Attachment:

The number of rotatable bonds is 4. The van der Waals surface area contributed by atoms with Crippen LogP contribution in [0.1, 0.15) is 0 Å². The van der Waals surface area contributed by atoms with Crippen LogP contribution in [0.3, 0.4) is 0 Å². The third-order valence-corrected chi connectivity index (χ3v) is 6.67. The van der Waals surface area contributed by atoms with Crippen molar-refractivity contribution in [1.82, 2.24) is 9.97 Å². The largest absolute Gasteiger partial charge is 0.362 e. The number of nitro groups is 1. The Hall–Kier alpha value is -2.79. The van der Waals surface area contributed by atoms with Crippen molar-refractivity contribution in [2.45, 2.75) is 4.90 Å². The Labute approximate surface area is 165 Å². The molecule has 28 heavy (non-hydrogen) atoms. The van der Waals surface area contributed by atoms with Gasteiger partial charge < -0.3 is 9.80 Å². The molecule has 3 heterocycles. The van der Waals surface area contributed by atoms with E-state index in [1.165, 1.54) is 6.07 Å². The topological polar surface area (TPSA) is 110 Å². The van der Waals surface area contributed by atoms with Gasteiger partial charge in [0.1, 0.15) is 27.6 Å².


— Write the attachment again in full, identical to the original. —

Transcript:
The number of rotatable bonds is 4. The van der Waals surface area contributed by atoms with Crippen LogP contribution in [0.1, 0.15) is 0 Å². The van der Waals surface area contributed by atoms with Crippen LogP contribution in [0.3, 0.4) is 0 Å². The third-order valence-corrected chi connectivity index (χ3v) is 6.67. The van der Waals surface area contributed by atoms with Crippen molar-refractivity contribution in [1.82, 2.24) is 9.97 Å². The largest absolute Gasteiger partial charge is 0.362 e. The number of nitro groups is 1. The Hall–Kier alpha value is -2.79. The van der Waals surface area contributed by atoms with Crippen molar-refractivity contribution in [2.45, 2.75) is 4.90 Å². The Labute approximate surface area is 165 Å². The molecule has 28 heavy (non-hydrogen) atoms. The van der Waals surface area contributed by atoms with Gasteiger partial charge < -0.3 is 9.80 Å². The molecule has 3 heterocycles. The van der Waals surface area contributed by atoms with E-state index in [1.165, 1.54) is 6.07 Å². The topological polar surface area (TPSA) is 110 Å². The van der Waals surface area contributed by atoms with Gasteiger partial charge in [0.1, 0.15) is 27.6 Å².